gym, including two murals cover
ing entire walls with the theme of
Babes in Toyland. Mothers and
daughters sat at decorated tables.
New officers installed were Tre
sa Franks, president; Bonnie Dav
enport, senior vice - president;
Sherry Lamson, junior vice-president;
Carol Ann Lasher, secre
tary; Margaret Lidstrom, treas
urer. Members of the new cabi
net are Sue Lamson, big and lit
tle sister committee; Mary Me
teer, ways and means; Bonnie
Davenport, entertainment; Linda
Fagan, health and service; Molly
Mulvahill, courtesy; Ruth McKcn
zie, publicity; Marsha Helms,
scrapbook; Ellen Woodward, sick
and absent committee.
The award of "Girl of the
Year" was given to Cathy Chris
tiansen. Those named for honor
able mention for this honor were
Missy Sherwin, Janice Wood,
Marsha Helms, Bonnie Gilchrist
and Janet Isaacscn.
The retiring president, Mary
Ann Chase, presided over the pro-
drop reported
as encouraging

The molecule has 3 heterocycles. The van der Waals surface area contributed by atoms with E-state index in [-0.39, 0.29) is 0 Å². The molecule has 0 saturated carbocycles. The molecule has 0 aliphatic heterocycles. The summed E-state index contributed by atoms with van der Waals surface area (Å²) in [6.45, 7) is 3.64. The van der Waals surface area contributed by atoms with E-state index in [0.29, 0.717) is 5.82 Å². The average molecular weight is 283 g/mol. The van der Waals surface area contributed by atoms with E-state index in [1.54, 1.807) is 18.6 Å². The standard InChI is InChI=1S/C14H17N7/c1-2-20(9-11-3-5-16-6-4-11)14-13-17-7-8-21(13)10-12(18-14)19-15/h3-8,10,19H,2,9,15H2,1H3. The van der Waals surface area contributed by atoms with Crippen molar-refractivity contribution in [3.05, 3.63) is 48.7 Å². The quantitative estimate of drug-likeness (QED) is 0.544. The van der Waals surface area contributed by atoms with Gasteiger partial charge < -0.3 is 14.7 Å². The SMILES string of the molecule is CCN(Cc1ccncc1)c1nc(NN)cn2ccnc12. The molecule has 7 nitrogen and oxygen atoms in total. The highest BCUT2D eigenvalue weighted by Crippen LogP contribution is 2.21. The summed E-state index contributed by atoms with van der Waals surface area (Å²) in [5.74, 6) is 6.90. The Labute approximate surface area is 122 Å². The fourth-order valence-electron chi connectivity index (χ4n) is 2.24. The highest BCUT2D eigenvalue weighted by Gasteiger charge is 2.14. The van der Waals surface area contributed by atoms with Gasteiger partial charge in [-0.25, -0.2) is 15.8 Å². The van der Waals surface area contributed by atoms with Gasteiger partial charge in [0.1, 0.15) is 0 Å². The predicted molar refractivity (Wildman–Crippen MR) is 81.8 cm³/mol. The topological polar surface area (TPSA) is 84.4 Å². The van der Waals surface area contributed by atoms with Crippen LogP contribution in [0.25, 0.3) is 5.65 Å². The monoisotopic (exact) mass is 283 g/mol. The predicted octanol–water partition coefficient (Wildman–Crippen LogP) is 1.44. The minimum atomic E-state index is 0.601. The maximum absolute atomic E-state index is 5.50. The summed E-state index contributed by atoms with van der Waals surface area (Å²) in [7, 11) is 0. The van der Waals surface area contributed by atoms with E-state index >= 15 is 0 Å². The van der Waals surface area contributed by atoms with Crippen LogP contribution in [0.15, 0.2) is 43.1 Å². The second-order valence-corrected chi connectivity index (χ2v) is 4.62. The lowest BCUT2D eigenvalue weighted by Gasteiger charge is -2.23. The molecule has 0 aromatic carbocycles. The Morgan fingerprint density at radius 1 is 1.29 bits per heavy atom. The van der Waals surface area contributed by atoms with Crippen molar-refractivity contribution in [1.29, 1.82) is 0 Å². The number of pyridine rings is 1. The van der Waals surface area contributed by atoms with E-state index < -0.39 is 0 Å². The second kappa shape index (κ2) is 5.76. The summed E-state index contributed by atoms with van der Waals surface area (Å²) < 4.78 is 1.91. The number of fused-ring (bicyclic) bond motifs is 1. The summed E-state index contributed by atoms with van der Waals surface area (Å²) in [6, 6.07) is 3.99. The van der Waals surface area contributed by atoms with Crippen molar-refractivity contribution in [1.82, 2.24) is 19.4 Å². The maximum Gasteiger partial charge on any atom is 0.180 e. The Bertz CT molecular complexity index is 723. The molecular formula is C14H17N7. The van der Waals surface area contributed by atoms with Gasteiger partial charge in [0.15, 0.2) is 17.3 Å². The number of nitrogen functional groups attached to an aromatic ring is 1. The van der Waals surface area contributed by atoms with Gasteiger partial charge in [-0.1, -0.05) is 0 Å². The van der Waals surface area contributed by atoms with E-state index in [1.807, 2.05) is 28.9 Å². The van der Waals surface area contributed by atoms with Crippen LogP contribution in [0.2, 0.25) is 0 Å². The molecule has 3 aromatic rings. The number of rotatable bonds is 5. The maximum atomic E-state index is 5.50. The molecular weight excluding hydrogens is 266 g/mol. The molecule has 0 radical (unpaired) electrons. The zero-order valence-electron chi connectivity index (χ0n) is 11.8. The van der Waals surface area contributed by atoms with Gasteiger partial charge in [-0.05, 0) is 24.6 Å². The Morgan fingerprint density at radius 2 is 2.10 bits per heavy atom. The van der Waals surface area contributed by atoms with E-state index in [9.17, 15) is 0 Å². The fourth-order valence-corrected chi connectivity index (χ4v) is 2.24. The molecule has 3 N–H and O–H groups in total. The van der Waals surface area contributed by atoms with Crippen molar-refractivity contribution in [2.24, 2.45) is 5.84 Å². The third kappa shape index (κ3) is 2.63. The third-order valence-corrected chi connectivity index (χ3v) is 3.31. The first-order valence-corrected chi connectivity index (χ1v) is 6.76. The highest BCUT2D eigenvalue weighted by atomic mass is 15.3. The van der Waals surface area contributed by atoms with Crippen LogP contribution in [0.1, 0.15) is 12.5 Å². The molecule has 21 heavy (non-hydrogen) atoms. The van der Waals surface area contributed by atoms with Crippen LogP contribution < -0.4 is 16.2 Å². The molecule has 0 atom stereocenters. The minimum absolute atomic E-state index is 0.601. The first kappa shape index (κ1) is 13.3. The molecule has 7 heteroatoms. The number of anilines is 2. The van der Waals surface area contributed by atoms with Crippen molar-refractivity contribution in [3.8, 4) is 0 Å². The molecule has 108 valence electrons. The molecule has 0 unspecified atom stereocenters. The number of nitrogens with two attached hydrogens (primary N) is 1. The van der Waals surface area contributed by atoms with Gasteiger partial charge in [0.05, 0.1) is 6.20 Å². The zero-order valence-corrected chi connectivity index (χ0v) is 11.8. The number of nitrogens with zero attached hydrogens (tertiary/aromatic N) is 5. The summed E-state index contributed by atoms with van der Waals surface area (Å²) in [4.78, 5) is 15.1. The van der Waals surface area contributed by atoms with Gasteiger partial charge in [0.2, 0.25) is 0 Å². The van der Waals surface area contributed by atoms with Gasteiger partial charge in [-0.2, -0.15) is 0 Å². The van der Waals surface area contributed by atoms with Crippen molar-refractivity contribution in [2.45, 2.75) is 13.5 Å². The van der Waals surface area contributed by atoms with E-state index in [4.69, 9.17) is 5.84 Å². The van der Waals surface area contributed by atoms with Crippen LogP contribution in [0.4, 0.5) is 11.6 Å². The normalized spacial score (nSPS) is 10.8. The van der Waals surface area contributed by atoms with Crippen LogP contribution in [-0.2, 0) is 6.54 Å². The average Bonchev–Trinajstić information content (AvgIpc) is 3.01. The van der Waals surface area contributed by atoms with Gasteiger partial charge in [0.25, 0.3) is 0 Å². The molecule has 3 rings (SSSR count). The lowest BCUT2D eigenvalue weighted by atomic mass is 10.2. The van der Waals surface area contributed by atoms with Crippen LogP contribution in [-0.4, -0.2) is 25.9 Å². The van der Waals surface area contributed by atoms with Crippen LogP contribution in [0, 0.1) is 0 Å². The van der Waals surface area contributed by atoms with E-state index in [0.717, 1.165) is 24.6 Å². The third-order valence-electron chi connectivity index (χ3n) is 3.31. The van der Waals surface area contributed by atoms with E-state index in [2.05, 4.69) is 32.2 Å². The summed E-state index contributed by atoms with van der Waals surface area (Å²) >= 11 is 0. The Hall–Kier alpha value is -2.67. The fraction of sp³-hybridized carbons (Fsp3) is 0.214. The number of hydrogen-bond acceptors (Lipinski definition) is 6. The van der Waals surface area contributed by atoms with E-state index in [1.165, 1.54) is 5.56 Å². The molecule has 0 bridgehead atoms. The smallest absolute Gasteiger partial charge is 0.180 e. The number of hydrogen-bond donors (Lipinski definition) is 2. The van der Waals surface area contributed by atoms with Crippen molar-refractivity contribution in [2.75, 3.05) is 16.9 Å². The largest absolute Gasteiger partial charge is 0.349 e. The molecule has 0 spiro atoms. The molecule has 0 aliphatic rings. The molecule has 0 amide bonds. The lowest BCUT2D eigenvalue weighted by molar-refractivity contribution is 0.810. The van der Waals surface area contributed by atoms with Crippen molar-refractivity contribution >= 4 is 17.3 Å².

Secretary Arthur J. Goldberg re
ported today that unemployment
fell by 430,000 in April and called
the development an "encouraging
The Labor Department's official
release said, however, that the
decline to 3.9 million was season
al. The release, prepared by de
partment experts, said there was
"no significant change" in the
jobless picture.
Goldberg reported that both to
tal employment and nonfarm em
ployment increased last month to
new April highs. Goldberg said
this was "additional evidence we
are continuing to emerge in a vig
orous manner from the recession
of a year ago."
But he told a news conference
that last month's unemployment
total, even though one million less
than in April, 1961, still was